DigitalGlobe Offers Satellite Images of Nepal Earthquake

April 27, 2015  - By 0 Comments

In response to the devastating 7.8-magnitude earthquake that struck central Nepal on April 25, DigitalGlobe has made high-resolution satellite imagery of the affected areas freely available online to all groups involved in the response and recovery effort through the company’s FirstLook initiative.

This imagery can be accessed via http://services.digitalglobe.com.

Username: nepal
Password: forcrisis​

The below before and after images show the destruction of the nine-storey Dharahara Tower, which was built in 1832 and was a UNESCO World Heritage site.

The Dharahara Tower in Kathmandu, in a DigitalGlobe satellite image taken in October 2014. (Image credit: DigitalGlobe)

The Dharahara Tower in Kathmandu, in a DigitalGlobe satellite image taken in October 2014. (Image credit: DigitalGlobe)

The Dharahara Tower is shown leveled following the earthquake (Image credit: DigitalGlobe).

The Dharahara Tower is shown leveled following the earthquake (Image credit: DigitalGlobe).

Specifically, DigitalGlobe activated FirstLook, the subscription service that provides emergency management and humanitarian workers with fast, web-based access to pre- and post-event images of the impacted area. DigitalGlobe captured imagery of the area April 26 through heavy cloud cover with its WorldView-1, and WorldView-3 and GeoEye-1 satellites. WorldView-2 and WorldView-3 have been tasked to image the area again April 28. Pre-event imagery dating back to April 1 is also available to aid understanding and coordination for on-the-ground missions.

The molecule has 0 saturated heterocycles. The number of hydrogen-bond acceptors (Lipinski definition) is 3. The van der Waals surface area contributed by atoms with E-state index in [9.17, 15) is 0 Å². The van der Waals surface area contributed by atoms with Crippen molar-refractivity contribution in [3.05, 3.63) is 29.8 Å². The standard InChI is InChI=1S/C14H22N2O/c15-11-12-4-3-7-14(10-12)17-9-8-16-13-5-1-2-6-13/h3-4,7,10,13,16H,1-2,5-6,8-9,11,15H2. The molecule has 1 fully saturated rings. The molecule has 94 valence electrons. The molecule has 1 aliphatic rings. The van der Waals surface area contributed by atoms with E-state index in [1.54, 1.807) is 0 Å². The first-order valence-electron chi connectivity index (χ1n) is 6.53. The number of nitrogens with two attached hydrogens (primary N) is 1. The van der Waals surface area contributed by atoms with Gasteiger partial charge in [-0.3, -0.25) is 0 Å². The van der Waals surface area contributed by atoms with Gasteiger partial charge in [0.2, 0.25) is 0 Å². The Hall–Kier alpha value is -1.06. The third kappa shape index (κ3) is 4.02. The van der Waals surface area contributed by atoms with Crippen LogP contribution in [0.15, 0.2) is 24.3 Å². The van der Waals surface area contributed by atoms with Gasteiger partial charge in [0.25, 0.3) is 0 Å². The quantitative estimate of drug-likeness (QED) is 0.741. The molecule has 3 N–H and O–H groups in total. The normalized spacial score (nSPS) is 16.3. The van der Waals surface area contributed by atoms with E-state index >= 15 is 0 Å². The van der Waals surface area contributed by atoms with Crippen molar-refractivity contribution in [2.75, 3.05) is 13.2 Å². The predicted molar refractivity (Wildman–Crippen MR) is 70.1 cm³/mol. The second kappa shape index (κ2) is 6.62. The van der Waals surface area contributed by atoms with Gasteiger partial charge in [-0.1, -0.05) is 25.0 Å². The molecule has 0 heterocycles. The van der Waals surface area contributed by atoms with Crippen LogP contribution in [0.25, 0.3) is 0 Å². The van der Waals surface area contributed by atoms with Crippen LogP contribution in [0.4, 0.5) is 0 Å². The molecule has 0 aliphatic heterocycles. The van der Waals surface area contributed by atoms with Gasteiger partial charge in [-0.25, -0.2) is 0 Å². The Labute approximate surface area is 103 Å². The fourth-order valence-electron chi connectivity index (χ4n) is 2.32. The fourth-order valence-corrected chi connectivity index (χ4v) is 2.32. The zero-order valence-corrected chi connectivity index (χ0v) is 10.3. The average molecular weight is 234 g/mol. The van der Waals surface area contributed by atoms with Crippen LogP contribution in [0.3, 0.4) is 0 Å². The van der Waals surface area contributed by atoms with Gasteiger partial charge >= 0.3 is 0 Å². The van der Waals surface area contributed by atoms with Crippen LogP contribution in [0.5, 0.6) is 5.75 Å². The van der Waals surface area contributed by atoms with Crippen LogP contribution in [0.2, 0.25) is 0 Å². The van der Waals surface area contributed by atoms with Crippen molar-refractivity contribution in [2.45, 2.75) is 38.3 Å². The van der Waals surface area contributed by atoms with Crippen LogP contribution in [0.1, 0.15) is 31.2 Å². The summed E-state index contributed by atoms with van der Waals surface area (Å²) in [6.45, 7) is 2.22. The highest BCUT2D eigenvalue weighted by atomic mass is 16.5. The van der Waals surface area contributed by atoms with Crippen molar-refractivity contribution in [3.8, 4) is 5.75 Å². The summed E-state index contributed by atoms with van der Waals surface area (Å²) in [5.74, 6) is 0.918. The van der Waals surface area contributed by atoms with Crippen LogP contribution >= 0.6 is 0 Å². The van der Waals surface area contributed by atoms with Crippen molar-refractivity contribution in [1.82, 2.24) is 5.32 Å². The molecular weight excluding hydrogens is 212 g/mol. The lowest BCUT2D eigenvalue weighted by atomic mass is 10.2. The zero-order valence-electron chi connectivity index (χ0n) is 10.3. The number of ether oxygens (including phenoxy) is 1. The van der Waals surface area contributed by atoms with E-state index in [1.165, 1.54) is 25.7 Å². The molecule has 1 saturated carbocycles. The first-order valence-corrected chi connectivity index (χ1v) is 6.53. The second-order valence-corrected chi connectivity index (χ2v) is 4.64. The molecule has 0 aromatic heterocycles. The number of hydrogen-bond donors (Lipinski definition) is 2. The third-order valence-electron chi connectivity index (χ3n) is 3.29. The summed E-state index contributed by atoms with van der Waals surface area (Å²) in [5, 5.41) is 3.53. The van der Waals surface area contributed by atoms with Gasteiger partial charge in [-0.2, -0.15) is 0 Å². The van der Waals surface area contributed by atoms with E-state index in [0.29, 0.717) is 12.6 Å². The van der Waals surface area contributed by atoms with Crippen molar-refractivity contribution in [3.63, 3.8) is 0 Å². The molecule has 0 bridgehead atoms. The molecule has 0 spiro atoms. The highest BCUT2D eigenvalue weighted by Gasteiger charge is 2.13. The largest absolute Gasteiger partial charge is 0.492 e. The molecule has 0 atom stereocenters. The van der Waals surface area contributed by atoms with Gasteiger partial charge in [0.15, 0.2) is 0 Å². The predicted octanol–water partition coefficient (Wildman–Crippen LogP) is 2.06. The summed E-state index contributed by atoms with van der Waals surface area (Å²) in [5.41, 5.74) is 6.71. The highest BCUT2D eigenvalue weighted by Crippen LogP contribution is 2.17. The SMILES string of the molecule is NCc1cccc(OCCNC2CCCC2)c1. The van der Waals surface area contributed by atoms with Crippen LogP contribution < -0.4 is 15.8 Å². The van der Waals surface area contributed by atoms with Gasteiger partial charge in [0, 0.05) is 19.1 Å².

In addition, DigitalGlobe has activated Tomnod, the crowdsourcing platform that allows web-connected volunteers around the globe to help disaster response teams by mapping damage from this earthquake. While satellite imagery on its own is useful, greater benefit comes from extracting meaningful information that can be used by first responder and recovery agencies.

By visiting the Tomnod website, users can participate in the Nepal campaign by tagging damaged buildings, roads, and areas of major destruction to inform disaster response teams on the ground. Whether a person donates five minutes or five hours, anyone can analyze DigitalGlobe imagery to help make a difference.

Tracy Cozzens

About the Author:

Tracy Cozzens has served as managing editor of GPS World magazine since 2006. She also is editor of GPS World’s newsletters and the sister website Geospatial Solutions. She has worked in government, for non-profits, and in corporate communications, editing a variety of publications for audiences ranging from federal government contractors to teachers.

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